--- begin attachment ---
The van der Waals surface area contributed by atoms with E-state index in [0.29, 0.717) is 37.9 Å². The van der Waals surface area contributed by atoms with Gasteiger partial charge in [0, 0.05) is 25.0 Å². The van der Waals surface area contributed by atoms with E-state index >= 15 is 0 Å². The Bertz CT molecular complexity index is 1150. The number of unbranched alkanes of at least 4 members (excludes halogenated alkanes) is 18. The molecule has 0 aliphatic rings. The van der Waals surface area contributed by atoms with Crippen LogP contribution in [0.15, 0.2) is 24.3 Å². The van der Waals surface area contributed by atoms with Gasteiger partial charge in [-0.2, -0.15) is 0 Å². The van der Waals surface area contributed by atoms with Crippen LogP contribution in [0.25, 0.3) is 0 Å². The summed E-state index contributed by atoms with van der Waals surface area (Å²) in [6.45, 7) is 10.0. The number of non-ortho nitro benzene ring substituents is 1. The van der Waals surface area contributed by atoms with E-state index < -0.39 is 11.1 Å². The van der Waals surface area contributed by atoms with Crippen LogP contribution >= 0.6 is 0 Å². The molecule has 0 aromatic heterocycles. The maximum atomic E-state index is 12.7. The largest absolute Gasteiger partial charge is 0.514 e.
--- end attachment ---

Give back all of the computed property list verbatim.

The van der Waals surface area contributed by atoms with E-state index in [0.29, 0.717) is 37.9 Å². The van der Waals surface area contributed by atoms with Gasteiger partial charge in [0, 0.05) is 25.0 Å². The van der Waals surface area contributed by atoms with E-state index >= 15 is 0 Å². The Bertz CT molecular complexity index is 1150. The number of unbranched alkanes of at least 4 members (excludes halogenated alkanes) is 18. The molecule has 0 aliphatic rings. The van der Waals surface area contributed by atoms with Crippen LogP contribution in [0.15, 0.2) is 24.3 Å². The van der Waals surface area contributed by atoms with Gasteiger partial charge in [-0.2, -0.15) is 0 Å². The van der Waals surface area contributed by atoms with Crippen LogP contribution in [0.25, 0.3) is 0 Å². The summed E-state index contributed by atoms with van der Waals surface area (Å²) in [6.45, 7) is 10.0. The number of non-ortho nitro benzene ring substituents is 1. The van der Waals surface area contributed by atoms with E-state index < -0.39 is 11.1 Å². The van der Waals surface area contributed by atoms with Crippen LogP contribution >= 0.6 is 0 Å². The molecule has 0 aromatic heterocycles. The maximum atomic E-state index is 12.7. The largest absolute Gasteiger partial charge is 0.514 e.